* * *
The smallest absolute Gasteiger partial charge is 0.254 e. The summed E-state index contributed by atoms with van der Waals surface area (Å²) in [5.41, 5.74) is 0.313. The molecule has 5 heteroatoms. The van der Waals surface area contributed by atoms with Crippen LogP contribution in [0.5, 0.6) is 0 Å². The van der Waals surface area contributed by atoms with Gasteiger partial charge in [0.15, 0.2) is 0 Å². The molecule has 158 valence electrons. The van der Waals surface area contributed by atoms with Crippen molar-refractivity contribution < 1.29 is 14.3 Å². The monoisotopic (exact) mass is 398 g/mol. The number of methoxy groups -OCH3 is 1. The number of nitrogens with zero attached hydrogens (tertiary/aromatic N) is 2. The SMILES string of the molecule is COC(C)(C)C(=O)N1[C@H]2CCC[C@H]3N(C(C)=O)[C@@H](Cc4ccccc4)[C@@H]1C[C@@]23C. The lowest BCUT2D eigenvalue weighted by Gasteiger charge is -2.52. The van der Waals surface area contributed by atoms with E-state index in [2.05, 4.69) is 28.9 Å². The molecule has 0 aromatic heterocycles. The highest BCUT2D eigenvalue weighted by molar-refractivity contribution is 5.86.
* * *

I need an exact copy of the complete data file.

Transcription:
The smallest absolute Gasteiger partial charge is 0.254 e. The summed E-state index contributed by atoms with van der Waals surface area (Å²) in [5.41, 5.74) is 0.313. The molecule has 5 heteroatoms. The van der Waals surface area contributed by atoms with Crippen LogP contribution in [0.5, 0.6) is 0 Å². The van der Waals surface area contributed by atoms with Gasteiger partial charge in [0.15, 0.2) is 0 Å². The molecule has 158 valence electrons. The van der Waals surface area contributed by atoms with Crippen molar-refractivity contribution < 1.29 is 14.3 Å². The monoisotopic (exact) mass is 398 g/mol. The number of methoxy groups -OCH3 is 1. The number of nitrogens with zero attached hydrogens (tertiary/aromatic N) is 2. The SMILES string of the molecule is COC(C)(C)C(=O)N1[C@H]2CCC[C@H]3N(C(C)=O)[C@@H](Cc4ccccc4)[C@@H]1C[C@@]23C. The lowest BCUT2D eigenvalue weighted by Gasteiger charge is -2.52. The van der Waals surface area contributed by atoms with E-state index in [2.05, 4.69) is 28.9 Å². The molecule has 0 aromatic heterocycles. The highest BCUT2D eigenvalue weighted by molar-refractivity contribution is 5.86.